Cover Image
close this bookFinancial Management of a Small Handicraft Business (Oxfam, 1988, 43 p.)
View the documentAcknowledgements
View the documentIntroduction
close this folderI. Cost calculations in the handicraft industry
View the document(introduction...)
View the documentI. 1. Production costs
View the documentI.2. Overhead apportionment
View the documentI.3. Selling and distribution costs
View the documentI.4. Ways to reduce costs
close this folderII. Pricing
View the document(introduction...)
View the documentII. 1. Value in the market
View the documentII.2. Costs and pricing
View the documentII.3. Contribution analysis
close this folderIII. The concept of working capital
View the documentIII.1. Defining working capital
View the documentIII.2. The role of working capital
View the documentIII.3. Performance measurement
View the documentIII.4. Profits
close this folderIV. Financial planning and decision making
View the documentIV. 1. Management Accounting
View the documentIV.2. Planning for working capital requirements
View the documentIV.3. Releasing cash from other assets
View the documentIV.4. Working capital decisions
View the documentConclusion
View the documentA manual of credit & savings for the poor of developing countries

III.1. Defining working capital

The balance sheet of a business shows its overall financial position at a particular point in time. Specifically, it records three things:

Assets: what the business owns, and has value

Liabilities: what it owes to other parties

Capital: the value of the proprietor's stake.

(i) Assests and liabilities

A separation is made in the balance sheet between those assets and liabilities which are part of the permanent structure of the business, and those which rather represent its day to day operations.

Assets: Fixed assets, deemed to be retained in ownership for a long period—e.g. land, buildings, machinery, equipment, vehicles—are separated from other assets which are owned for short-term purposes, such as stock.

Liabilities: Long-term liabilities, i.e. those not needing to be paid for perhaps one year or more, and the capital of the business, are separated from short-term liabilities, i.e. those needing to be paid in, say, 3-6 months, but definitely less than one year.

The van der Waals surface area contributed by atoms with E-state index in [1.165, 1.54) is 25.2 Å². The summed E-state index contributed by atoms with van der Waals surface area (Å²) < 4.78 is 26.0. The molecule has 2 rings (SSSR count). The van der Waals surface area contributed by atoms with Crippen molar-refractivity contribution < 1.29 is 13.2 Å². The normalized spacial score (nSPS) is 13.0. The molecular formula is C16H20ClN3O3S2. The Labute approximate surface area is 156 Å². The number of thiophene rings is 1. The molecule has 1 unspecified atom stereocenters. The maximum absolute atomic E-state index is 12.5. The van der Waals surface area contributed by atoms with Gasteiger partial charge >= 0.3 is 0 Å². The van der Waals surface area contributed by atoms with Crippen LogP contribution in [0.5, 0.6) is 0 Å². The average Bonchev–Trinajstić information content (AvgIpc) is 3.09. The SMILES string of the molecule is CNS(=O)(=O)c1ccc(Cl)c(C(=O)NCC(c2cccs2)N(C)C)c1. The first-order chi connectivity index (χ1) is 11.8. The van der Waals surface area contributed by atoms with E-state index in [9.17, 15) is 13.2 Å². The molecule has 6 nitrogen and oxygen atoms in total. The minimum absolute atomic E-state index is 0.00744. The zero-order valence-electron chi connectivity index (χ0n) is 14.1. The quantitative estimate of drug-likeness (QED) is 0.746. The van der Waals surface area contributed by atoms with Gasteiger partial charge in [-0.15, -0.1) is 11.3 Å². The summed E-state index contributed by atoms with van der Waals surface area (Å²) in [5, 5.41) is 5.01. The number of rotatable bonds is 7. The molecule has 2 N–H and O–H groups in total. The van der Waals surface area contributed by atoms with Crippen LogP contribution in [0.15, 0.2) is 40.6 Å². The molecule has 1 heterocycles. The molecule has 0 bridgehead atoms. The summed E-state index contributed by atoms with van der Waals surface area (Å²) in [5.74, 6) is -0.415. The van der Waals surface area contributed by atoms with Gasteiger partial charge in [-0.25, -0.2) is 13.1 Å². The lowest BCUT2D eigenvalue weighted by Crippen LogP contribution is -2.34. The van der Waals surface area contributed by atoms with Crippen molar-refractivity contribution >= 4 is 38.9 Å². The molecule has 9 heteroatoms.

Working capital is concerned only with short-term assets and liabilities, called current assets and current liabilities. By current assets is meant assets which can be converted into cash in the short-term future. Similarly, current liabilities are liabilities which must be paid in cash in the short-term future. Working capital can be defined as the net difference between the current assets and current liabilities.

The term working capital is sometimes used erroneously as a synonym for cash. It does mean cash, but it means more than that. From the above, it follows that it means the difference between cash on hand, plus assets which can be converted quickly into cash, and liabilities which must be settled quickly in cash.

(ii) Components of working capital

Consider the balance sheet of a handicrafts production unit (Figure 8). It can be seen that the components of working capital are as follows:

Cash—on hand and in the bank
Debtors—(also called accounts receivable)—money owed to the business
Stock—of raw materials and partly and fully finished products

Deferred wages—money due to people within the business Creditors—money owed to outside parties

Advance payments—money received in advance for products still to be supplied

Overdraft or loan—money borrowed from the bank, due for repayment in the short term.

Figure 8. Fibre Mat Society—Balance Sheet at 30 September 1986

Current assets






raw materials


work in progress


finished goods




Fixed assets (at cost less depreciation)



Tools & equipment



Total assets


Current liabilities




raw materials


indirect supplies



Advance payments received


Bank overdraft



Long-term liabilities

Loan from voluntary agency


Share capital and reserves


Total liabilities 115,000

Working capital takes account of all current assets and liabilities, not just the cash. It is not concerned with fixed assets or long-term liabilities because these are not held with a view to conversion into cash.